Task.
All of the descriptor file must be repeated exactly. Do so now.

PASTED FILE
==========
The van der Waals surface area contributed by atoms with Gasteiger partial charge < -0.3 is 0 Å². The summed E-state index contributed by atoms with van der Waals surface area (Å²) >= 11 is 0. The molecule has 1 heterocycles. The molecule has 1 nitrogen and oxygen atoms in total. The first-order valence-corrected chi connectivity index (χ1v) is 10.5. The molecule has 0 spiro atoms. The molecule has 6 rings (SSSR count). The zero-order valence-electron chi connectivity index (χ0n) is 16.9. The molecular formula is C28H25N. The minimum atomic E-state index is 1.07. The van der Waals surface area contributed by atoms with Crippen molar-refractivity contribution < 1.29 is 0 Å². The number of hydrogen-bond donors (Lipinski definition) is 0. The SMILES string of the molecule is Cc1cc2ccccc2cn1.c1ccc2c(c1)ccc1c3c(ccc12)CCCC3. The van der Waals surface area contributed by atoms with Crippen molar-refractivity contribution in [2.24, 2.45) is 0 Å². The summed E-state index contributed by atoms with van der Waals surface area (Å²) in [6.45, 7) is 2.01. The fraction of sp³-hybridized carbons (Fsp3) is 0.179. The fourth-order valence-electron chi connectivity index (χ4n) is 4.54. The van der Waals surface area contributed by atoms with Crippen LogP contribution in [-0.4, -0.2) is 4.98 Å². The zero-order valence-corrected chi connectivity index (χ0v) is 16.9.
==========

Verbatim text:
The van der Waals surface area contributed by atoms with Gasteiger partial charge < -0.3 is 0 Å². The summed E-state index contributed by atoms with van der Waals surface area (Å²) >= 11 is 0. The molecule has 1 heterocycles. The molecule has 1 nitrogen and oxygen atoms in total. The first-order valence-corrected chi connectivity index (χ1v) is 10.5. The molecule has 0 spiro atoms. The molecule has 6 rings (SSSR count). The zero-order valence-electron chi connectivity index (χ0n) is 16.9. The molecular formula is C28H25N. The minimum atomic E-state index is 1.07. The van der Waals surface area contributed by atoms with Crippen molar-refractivity contribution < 1.29 is 0 Å². The number of hydrogen-bond donors (Lipinski definition) is 0. The SMILES string of the molecule is Cc1cc2ccccc2cn1.c1ccc2c(c1)ccc1c3c(ccc12)CCCC3. The van der Waals surface area contributed by atoms with Crippen molar-refractivity contribution in [2.24, 2.45) is 0 Å². The summed E-state index contributed by atoms with van der Waals surface area (Å²) in [6.45, 7) is 2.01. The fraction of sp³-hybridized carbons (Fsp3) is 0.179. The fourth-order valence-electron chi connectivity index (χ4n) is 4.54. The van der Waals surface area contributed by atoms with Crippen LogP contribution in [-0.4, -0.2) is 4.98 Å². The zero-order valence-corrected chi connectivity index (χ0v) is 16.9.